The headline on one of my recent articles asked: Big vs. Small BI: Which Set of Returns Is Right for Your Company? It was a trick question, of course, since the answer is "both."
Many companies start small with their business intelligence initiatives before expanding BI more broadly across their business. Doing so not only helps illustrate BI's value, it tends to get users excited about the possibilities. While important with any software initiative, getting users on board is essential with BI, as I wrote recently.
If IT can find a business pain point and build a BI tool to solve it, chances are business users will bring more good suggestions to the table. That was the experience of The Allstate Corp., which created a wildly popular dashboard that made it easy to track customer complaints. (And tracking them should be the first step in actually addressing them.) Tim Acre, the company's senior manager of BI tells SearchCIO.com:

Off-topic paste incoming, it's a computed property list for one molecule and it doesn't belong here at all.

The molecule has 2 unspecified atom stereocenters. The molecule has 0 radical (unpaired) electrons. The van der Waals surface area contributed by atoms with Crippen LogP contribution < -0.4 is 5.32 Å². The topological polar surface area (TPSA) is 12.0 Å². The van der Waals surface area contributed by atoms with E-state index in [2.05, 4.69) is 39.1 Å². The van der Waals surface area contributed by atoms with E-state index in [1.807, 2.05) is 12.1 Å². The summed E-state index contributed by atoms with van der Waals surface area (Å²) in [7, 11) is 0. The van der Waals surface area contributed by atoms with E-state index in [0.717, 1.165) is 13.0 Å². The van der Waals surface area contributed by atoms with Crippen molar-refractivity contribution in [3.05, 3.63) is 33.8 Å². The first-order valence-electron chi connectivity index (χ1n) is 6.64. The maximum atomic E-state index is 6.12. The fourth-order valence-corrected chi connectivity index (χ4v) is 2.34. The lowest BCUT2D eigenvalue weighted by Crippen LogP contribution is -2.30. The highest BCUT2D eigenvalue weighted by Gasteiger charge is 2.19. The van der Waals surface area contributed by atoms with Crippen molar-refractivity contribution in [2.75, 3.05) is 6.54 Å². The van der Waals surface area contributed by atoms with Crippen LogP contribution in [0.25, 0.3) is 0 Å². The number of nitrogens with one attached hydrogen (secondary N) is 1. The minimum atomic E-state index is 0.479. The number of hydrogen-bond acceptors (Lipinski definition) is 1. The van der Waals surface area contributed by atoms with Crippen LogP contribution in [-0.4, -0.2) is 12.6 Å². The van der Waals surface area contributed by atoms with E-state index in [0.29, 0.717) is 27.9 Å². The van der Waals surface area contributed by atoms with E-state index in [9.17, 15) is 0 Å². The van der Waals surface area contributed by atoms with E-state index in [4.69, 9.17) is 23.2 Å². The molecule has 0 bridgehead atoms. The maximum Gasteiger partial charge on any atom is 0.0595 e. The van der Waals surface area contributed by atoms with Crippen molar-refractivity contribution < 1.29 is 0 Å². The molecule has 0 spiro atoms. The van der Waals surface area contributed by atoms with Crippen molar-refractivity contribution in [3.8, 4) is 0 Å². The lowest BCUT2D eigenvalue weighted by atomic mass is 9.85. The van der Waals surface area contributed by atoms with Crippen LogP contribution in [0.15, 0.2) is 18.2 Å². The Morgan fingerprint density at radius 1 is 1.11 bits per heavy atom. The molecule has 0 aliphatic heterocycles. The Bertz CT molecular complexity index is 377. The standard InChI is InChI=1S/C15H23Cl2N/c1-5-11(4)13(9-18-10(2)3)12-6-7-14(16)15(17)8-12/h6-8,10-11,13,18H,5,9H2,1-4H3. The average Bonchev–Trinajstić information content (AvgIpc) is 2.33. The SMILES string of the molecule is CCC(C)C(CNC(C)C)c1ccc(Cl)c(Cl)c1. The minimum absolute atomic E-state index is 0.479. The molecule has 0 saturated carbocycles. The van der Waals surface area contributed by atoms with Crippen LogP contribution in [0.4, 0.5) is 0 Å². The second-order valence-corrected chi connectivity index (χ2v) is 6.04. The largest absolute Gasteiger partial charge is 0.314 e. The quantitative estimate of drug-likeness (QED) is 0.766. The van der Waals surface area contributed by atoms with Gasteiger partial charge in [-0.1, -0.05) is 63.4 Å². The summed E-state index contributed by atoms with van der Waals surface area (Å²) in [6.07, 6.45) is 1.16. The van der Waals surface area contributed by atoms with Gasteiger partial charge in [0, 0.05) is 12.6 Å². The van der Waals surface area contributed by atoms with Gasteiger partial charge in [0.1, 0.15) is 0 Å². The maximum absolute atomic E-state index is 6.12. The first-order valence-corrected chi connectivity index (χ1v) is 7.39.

High-visibility, high-impact projects are important. You can tell when the [BI] vision is becoming clearer the ideas really begin to flow.
So, not surpriisingly, completing a proof-of-concept with a business group that helps illustrate the potential of what a broader BI implementation can do is the first of SearchCIO.com's Five Steps to Unfreeze a Business Intelligence Strategy. The other four pieces of advice: